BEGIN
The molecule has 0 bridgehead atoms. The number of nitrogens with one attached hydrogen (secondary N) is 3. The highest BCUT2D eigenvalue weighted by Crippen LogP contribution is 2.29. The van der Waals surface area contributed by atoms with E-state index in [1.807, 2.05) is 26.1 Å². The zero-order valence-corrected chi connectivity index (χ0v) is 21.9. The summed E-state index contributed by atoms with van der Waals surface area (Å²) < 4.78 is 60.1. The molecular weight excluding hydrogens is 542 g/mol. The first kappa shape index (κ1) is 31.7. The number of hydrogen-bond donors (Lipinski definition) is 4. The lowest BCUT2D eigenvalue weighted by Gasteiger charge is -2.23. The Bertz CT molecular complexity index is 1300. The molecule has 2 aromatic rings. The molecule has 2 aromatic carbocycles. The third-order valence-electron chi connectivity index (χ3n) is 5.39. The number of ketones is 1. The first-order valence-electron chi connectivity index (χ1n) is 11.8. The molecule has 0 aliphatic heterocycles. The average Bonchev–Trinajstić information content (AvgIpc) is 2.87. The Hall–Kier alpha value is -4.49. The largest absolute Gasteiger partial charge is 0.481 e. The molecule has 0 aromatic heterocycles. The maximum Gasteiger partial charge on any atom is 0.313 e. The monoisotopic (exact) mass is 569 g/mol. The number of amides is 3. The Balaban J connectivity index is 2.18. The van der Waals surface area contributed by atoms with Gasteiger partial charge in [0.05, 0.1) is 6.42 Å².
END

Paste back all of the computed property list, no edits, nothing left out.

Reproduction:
The molecule has 0 bridgehead atoms. The number of nitrogens with one attached hydrogen (secondary N) is 3. The highest BCUT2D eigenvalue weighted by Crippen LogP contribution is 2.29. The van der Waals surface area contributed by atoms with E-state index in [1.807, 2.05) is 26.1 Å². The zero-order valence-corrected chi connectivity index (χ0v) is 21.9. The summed E-state index contributed by atoms with van der Waals surface area (Å²) < 4.78 is 60.1. The molecular weight excluding hydrogens is 542 g/mol. The first kappa shape index (κ1) is 31.7. The number of hydrogen-bond donors (Lipinski definition) is 4. The lowest BCUT2D eigenvalue weighted by Gasteiger charge is -2.23. The Bertz CT molecular complexity index is 1300. The molecule has 2 aromatic rings. The molecule has 2 aromatic carbocycles. The third-order valence-electron chi connectivity index (χ3n) is 5.39. The number of ketones is 1. The first-order valence-electron chi connectivity index (χ1n) is 11.8. The molecule has 0 aliphatic heterocycles. The average Bonchev–Trinajstić information content (AvgIpc) is 2.87. The Hall–Kier alpha value is -4.49. The largest absolute Gasteiger partial charge is 0.481 e. The molecule has 0 aromatic heterocycles. The maximum Gasteiger partial charge on any atom is 0.313 e. The monoisotopic (exact) mass is 569 g/mol. The number of amides is 3. The Balaban J connectivity index is 2.18. The van der Waals surface area contributed by atoms with Gasteiger partial charge in [0.05, 0.1) is 6.42 Å².